Whilst they spent the majority of last season making flirty eyes at one another, and the audience spent the same amount of time cheering on their romantic relationship, season eight brings a new energy to their dynamic. There’s a sense of dramatic tension in J/D scenes in this episode – Dany’s half joking implication that she wouldn’t be bothered if Viserion ate Jon for lunch (‘then I’ve enjoyed your company Jon Snow’), her frank admission that she’s not planning on taking any of Sansa’s sass, and the seemingly meaningful look Drogon gives Jon as he necks on with Dany by a waterfall all lend themselves to the overarching feeling that the harmony between these two Targs won’t last forever.

Jon and Dani both have an unbending moral spine that will either make or break them as rulers, and you get the sense that Westeros ain’t big enough for the both of them.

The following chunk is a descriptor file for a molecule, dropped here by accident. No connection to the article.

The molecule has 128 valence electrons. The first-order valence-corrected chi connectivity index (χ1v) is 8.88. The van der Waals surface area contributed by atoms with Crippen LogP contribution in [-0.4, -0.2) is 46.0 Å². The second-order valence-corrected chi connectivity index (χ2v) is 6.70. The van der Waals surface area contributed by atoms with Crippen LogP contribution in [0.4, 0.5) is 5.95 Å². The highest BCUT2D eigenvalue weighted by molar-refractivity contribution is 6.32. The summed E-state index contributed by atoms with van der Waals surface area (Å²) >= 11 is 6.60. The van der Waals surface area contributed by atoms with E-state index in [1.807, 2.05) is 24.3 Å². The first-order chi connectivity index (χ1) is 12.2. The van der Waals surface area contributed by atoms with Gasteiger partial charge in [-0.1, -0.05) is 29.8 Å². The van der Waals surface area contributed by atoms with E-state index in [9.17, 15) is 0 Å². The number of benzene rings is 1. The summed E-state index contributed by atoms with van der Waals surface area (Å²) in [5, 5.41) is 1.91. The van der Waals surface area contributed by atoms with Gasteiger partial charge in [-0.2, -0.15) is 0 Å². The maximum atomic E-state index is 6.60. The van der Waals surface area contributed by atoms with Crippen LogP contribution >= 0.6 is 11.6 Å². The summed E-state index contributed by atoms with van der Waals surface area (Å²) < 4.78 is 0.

Actor of the episode

Overall, the award for best actor of the episode goes to John Bradley as the ever-bumbling Samwell Tarly. His confrontation with Dany where he thanks her with tears in his eyes for informing him of the brutal murder of his family at her hands was portrayed beautifully, and was one of those fasincating reminders that Dany holds more of the mad king in her than Jon realises.

The true depth of Dany’s ruthlessness is a reality that Jon is going to have to face pretty soon. As Sam points out, whilst he was more than willing to sacrifice his crown for his people, it’s unlikely that Dany has the objectivity to do the same. But that’s a question that can be answered later in the season, as next week we wrestle with ‘will the northerners kill Jaime Lannister on the spot’?

In other news, someone really ought to wheel Bran out of the Winterfell courtyard…